Most people fail to observe that companies that exploit right of way and exclusive access to the spectrum don’t compensate appropriately. Yes, there’s money flowing, however it’s not being allocated appropriately. Just look at the wireless spectrum auctions, where the hell did that money go, like most money the government gets there hands on; no one knows.

Nick says:

I don’t see what the big problem is. All they did was say that *IF* there is congestion that they would prioritize real-time traffic over non-real time traffic.

So *IF* the tubes get clogged, then they’ve implemented as system so that your VoIP will continue to work properly so you can use the phone, and your web browsing will still work properly (the primary use of such a connection). Anything else simply gets prioritized down – not blocked.

How is this, in any way, a problem? All they’re doing is making sure the network continues to work well for applications that are congestion sensitive!

Iron Chef says:

Kicking out the wireless ladder

I thought I was done with TechDirt. Wow. Look at me.

Sounds like a good deal for those who have embraced Open Access. The rub for Steve must comes from how it benefits those offering service without contractual agreements. (This is mentioned in the Bible Reference to Matt 5:36–37, in his Wikipedia Article)

But, I like Matt, and will stick up for The Book of Matthew. Additionally, I think there’s a lot in Matt 15:26 to be learned from.

Understanding this, every industry goes through iterations of growth, maturity, and bust. I’ve come to learn that this is the natural set of events. So let’s assume wireless is a 20-some odd year-old technology and gone through four technology iterations. Is it still a necessity for it to be contractually based?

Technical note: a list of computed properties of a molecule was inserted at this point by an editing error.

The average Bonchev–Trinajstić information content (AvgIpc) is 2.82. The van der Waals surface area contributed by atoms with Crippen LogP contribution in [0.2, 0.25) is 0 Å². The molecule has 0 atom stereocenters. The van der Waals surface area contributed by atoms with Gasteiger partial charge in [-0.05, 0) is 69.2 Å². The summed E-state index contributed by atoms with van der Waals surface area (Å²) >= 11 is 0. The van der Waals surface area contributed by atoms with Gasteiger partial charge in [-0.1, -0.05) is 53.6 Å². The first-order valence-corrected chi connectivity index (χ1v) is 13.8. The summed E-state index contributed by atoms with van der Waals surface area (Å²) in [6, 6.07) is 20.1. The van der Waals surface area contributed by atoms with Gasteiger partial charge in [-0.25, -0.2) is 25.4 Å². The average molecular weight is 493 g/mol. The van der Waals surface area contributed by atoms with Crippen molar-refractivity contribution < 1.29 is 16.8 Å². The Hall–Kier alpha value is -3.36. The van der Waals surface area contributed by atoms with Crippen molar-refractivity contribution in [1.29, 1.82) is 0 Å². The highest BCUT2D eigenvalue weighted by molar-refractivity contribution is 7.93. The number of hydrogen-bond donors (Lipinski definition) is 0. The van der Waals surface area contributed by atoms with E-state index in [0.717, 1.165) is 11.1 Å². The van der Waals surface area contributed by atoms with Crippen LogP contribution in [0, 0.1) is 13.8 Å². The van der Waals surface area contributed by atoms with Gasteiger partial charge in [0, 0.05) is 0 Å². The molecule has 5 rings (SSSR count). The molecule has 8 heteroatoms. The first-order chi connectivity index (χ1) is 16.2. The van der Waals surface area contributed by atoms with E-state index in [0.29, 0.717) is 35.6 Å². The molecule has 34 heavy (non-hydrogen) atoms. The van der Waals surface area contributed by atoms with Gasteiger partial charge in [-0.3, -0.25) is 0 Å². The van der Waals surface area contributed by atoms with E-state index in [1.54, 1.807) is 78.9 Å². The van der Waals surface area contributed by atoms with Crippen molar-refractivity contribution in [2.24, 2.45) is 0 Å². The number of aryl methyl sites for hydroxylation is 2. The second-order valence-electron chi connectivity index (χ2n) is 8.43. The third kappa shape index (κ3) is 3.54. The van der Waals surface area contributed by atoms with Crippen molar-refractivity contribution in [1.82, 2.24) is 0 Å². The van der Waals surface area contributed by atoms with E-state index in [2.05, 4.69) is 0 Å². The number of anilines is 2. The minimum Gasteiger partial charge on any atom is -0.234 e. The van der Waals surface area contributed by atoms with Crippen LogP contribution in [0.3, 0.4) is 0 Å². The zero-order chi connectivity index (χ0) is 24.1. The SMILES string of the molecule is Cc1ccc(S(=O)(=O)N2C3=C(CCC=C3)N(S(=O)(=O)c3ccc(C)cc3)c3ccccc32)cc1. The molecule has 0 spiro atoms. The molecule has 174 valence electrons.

When you close home phone service or electric service, or water service, or gas service, or cable service, or internet service, and even if they had to dispatch five technicians out to your house, generally, your not hit with an early cancellation fee when you move.

Now, consider wireless service as an extension of an existing utility. Often, the question asked is “Can it be considered a utility?”

Well, yes. It’s something that allows you to communicate via voice, internet, check and send email. It’s ambiguous, and something you can do freely at home. Should it be a luxury? I think not, but I also welcome consenting opinion.

But as time progresses, connectivity seems to be expected, much like how gas heating warms a building. Probably the best answer is to incent those who don’t qualify as large-cap companies to create needed competition.

Yes, perhaps it’s time to kick out the ladder.

As a side note, I enjoy Matt 15:27-28 much more. Perhaps Obama has Bible Scholars working for him.

anymouse says:

Missed an important step

“What the $6B will create is tiny companies that service small areas that are unprofitable for the majors to cover. These companies will have to charge outrageous fees especially if they have to provide “open access” which will drive their operating costs up.
When the government funding dries up, the companies will fold.”

THEN the incumbent will pick up the 6B of infrastructure that the government funded for a cool $500M without any of the ‘stimulus strings’ attached….

You just have to know how the game is played, they don’t care who’s getting the money because they know that they will be buying them up for pennies on the dollar within a year or so (whenever the subsidy dries up).